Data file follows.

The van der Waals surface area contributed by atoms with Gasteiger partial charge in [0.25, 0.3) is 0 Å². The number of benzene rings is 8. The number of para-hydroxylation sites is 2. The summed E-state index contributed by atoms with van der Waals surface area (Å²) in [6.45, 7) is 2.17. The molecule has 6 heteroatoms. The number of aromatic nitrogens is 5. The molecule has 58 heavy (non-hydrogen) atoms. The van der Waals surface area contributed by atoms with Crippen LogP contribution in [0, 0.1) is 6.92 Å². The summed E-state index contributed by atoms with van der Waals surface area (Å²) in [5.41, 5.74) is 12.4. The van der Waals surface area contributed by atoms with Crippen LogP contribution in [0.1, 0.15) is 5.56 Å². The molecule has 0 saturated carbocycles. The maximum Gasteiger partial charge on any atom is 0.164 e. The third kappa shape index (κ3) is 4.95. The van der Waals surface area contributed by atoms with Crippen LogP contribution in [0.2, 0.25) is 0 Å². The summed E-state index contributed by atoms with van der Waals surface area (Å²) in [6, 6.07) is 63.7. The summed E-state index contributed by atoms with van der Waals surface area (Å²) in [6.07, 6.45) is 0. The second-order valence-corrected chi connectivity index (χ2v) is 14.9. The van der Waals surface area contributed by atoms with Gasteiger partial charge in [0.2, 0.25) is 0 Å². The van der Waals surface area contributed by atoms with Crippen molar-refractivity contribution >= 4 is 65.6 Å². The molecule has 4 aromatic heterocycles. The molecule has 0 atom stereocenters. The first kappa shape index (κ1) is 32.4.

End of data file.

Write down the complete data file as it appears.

The van der Waals surface area contributed by atoms with Gasteiger partial charge in [0.25, 0.3) is 0 Å². The number of benzene rings is 8. The number of para-hydroxylation sites is 2. The summed E-state index contributed by atoms with van der Waals surface area (Å²) in [6.45, 7) is 2.17. The molecule has 6 heteroatoms. The number of aromatic nitrogens is 5. The molecule has 58 heavy (non-hydrogen) atoms. The van der Waals surface area contributed by atoms with Crippen LogP contribution in [0, 0.1) is 6.92 Å². The summed E-state index contributed by atoms with van der Waals surface area (Å²) in [5.41, 5.74) is 12.4. The van der Waals surface area contributed by atoms with Crippen LogP contribution in [0.1, 0.15) is 5.56 Å². The molecule has 0 saturated carbocycles. The maximum Gasteiger partial charge on any atom is 0.164 e. The third kappa shape index (κ3) is 4.95. The van der Waals surface area contributed by atoms with Crippen LogP contribution in [0.2, 0.25) is 0 Å². The summed E-state index contributed by atoms with van der Waals surface area (Å²) in [6, 6.07) is 63.7. The summed E-state index contributed by atoms with van der Waals surface area (Å²) in [6.07, 6.45) is 0. The second-order valence-corrected chi connectivity index (χ2v) is 14.9. The van der Waals surface area contributed by atoms with Gasteiger partial charge in [0.2, 0.25) is 0 Å². The van der Waals surface area contributed by atoms with Crippen molar-refractivity contribution >= 4 is 65.6 Å². The molecule has 4 aromatic heterocycles. The molecule has 0 atom stereocenters. The first kappa shape index (κ1) is 32.4.